• Are there account minimums? According to Baker, many of the online brokers available to individual investors who are new to investing don’t have any account minimums, so most people can easily get started with whatever amount of money they have saved.

  • What are the account fees? You’ll want to find out if there are any fees associated with having an account with the specific online broker you’re interested in. Additionally, find out if they charge you for making trades or new investments. Baker says platforms like Charles Schwab, E-Trade and Robinhood “all offer commission-free trading, which is great because you don’t end up paying a lot of fees.”

  • Do they offer fractional shares? Many of the brokerages are also now offering fractional shares, which Baker explains are great if you don’t have enough money to buy a full share of a popular stock like Amazon or Alphabet.

  • What investment research is available to you as a member? Chances are you’ll have questions as you begin investing. Some online brokers offer investment research to their members, which can be helpful when you’re just getting started.

  • What else do they offer? Some brokerages offer other services like tax planning or access to financial advisors. Others offer different types of accounts like retirement that might be of interest.

If you still need help deciding on the best online broker for you, check out Bankrate’s reviews of all the major players.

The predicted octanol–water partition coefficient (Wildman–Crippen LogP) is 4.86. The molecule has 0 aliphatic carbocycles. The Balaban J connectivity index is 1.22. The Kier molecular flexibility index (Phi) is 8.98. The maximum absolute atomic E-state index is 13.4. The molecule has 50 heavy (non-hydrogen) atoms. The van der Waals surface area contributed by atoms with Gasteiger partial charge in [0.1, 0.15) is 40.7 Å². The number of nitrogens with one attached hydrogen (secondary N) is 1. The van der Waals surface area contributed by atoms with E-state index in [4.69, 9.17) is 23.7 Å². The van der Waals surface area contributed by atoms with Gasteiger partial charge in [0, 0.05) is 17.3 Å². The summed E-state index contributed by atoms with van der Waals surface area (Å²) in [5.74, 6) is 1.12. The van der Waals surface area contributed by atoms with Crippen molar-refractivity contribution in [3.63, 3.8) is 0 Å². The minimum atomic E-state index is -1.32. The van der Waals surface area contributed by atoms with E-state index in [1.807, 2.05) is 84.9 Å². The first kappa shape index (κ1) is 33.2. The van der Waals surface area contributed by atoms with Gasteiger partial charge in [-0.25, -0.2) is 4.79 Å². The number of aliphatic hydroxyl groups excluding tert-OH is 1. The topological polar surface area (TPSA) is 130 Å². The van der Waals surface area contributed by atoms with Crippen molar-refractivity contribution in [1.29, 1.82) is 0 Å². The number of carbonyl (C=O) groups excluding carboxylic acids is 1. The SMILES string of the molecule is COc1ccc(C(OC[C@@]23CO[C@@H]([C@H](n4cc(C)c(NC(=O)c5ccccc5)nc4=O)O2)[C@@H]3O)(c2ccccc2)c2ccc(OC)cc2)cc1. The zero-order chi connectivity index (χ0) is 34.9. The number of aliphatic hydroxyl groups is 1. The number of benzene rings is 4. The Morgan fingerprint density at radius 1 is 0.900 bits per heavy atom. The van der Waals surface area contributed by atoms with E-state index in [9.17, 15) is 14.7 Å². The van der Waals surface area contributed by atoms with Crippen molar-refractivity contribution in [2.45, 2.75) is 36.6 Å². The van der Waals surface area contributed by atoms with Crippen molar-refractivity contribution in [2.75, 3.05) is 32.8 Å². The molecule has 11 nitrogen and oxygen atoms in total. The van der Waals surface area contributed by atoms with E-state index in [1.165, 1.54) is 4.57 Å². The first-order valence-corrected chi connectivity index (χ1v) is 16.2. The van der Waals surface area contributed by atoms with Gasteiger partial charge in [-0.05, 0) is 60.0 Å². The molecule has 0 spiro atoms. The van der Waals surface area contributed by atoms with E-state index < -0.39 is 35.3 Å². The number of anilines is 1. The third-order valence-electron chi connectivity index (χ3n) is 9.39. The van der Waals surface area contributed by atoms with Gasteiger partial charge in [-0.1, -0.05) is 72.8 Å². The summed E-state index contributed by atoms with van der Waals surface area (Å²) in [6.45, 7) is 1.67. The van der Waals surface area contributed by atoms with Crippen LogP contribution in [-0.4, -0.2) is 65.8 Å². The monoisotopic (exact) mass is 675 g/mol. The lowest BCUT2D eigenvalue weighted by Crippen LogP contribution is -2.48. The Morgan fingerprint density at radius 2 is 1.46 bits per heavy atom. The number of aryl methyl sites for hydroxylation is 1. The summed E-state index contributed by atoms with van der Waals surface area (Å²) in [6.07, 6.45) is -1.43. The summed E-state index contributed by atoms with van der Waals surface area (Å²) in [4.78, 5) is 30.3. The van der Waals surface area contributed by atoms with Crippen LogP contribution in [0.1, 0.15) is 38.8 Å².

4. Start with a diversified spread. Rather than trying to buy shares from specific companies that are buzzy right now, Baker advises new investors begin their journey with a more diversified spread. Focusing too much on individual companies often means you’ll need to have an in-depth knowledge of that company and its long-term strategy or plans. Most novice investors don’t have access to that kind of information, nor the time required to acquire it, so Baker says it’s better to start by putting your money toward an S&P 500 Index Fund. “That’s going to give you a diversified portfolio of U.S. stocks at a very low cost, and that can be purchased through a mutual fund or through an exchange-traded fund (ETF),” Baker explains.

5. Know when to check in on your investments. If you’re following the more traditional investment strategy above, where you’re putting some savings into a diversified portfolio each month, you really don’t need to check your portfolio every day or even every week. Because this is a long-term strategy, checking monthly is more than sufficient.

“If you are taking more of a trading approach where you own shares of an individual company, you’re going to want to stay up to date on how those companies are performing, what their earnings results are, and you’ll need to keep a closer eye on those investments,” Baker says.

6. Steer clear of these common mistakes. When you’re finally ready to start investing, it can feel exciting, like you’re finally getting in on the action. But don’t get ahead of yourself, Baker warns. Here are three of the worst things you can do when you first start investing.

  • Don’t trade often. “Lots of trading activity is not the path to long-term investment success,” Baker says.

  • Don’t obsessively check your account. “If you’ve made long-term investments, there’s really no need to check your portfolio every day,” Baker reiterates.

  • Don’t get overly emotional. “Emotion is another enemy of investment success,” Baker says. “No one likes to see their portfolio decline, but stocks are inherently volatile, and it’s inevitable they will go down sometimes. People should keep their eye on their long-term goals,” he adds.

For more helpful investing tips, head over to Bankrate.com/investing.